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Associations between hepatic miRNA expression, liver triacylglycerols and gut microbiota during metabolic adaptation to high-fat diet in mice.

Blasco-Baque, Vincent; Coupé, Berengère; Fabre, Aurelie; Handgraaf, Sandra; Gourdy, Pierre; Arnal, Jean-François; Courtney, Michael; Schuster-Klein, Carole; Guardiola, Beatrice; Tercé, François; Burcelin, Rémy; Serino, Matteo.
Diabetologia; 60(4): 690-700, 2017 04.
Artigo em Inglês | MEDLINE | ID: mdl-28105518


Despite the current pandemic of metabolic diseases, our understanding of the diverse nature of the development of metabolic alterations in people who eat a high-fat diet (HFD) is still poor. We recently demonstrated a cardio-metabolic adaptation in mice fed an HFD, which was characterised by a specific gut and periodontal microbiota profile. Since the severity of hepatic disease is characterised by specific microRNA (miRNA) signatures and the gut microbiota is a key driver of both hepatic disease and miRNA expression, we analysed the expression of three hepatic miRNA and studied their correlation with hepatic triacylglycerol content and gut microbiota.


Two cohorts of C57BL/6 4-week-old wild-type (WT) male mice (n = 62 and n = 96) were fed an HFD for 3 months to provide a model of metabolic adaptation. Additionally 8-week-old C57BL/6 mice, either WT or of different genotypes, with diverse gut microbiota (ob/ob, Nod1, Cd14 knockout [Cd14KO] and Nod2) or without gut microbiota (axenic mice) were fed a normal chow diet. Following which, glycaemic index, body weight, blood glucose levels and hepatic triacylglycerol levels were measured. Gut (caecum) microbiota taxa were analysed by pyrosequencing. To analyse hepatic miRNA expression, real-time PCR was performed on total extracted miRNA samples. Data were analysed using two-way ANOVA followed by the Dunnett's post hoc test, or by the unpaired Student's t test. A cluster analysis and multivariate analyses were also performed.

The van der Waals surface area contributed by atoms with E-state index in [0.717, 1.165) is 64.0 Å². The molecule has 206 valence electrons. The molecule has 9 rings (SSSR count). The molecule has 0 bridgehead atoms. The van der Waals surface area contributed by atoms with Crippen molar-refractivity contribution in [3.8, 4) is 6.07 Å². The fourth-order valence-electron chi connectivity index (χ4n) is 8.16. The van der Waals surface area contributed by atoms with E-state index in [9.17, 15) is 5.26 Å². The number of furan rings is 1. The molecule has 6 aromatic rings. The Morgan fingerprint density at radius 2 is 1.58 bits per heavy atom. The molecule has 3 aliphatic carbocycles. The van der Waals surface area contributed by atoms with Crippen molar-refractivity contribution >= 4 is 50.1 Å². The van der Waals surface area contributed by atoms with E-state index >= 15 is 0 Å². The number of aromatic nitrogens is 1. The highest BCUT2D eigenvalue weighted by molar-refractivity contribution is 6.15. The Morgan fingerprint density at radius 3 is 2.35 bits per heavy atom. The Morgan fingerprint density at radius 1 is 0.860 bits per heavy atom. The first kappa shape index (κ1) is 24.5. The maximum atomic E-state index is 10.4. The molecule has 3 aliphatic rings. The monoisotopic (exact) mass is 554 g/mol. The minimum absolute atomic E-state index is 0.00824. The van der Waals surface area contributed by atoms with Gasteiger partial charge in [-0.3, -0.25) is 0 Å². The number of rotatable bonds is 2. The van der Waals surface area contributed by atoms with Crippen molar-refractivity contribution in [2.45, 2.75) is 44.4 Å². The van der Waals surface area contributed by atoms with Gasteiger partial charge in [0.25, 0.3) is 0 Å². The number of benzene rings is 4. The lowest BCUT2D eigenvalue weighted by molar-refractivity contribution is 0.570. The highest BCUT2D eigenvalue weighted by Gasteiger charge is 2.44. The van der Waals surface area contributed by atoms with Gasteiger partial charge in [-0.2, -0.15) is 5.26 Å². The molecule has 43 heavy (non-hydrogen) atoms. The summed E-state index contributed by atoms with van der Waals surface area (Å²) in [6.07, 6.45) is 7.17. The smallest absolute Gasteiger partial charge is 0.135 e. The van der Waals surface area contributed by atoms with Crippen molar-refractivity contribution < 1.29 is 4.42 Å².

Our results demonstrated that the expression of miR-181a, miR-666 and miR-21 in primary murine hepatocytes is controlled by lipopolysaccharide in a dose-dependent manner. Of the gut microbiota, Firmicutes were positively correlated and Proteobacteria and Bacteroides acidifaciens were negatively correlated with liver triacylglycerol levels. Furthermore, the relative abundance of Firmicutes was negatively correlated with hepatic expression of miR-666 and miR-21. In contrast, the relative abundance of B. acidifaciens was positively correlated with miR-21.


We propose the involvement of hepatic miRNA, liver triacylglycerols and gut microbiota as a new triad that underlies the molecular mechanisms by which gut microbiota governs hepatic pathophysiology during metabolic adaptation to HFD.
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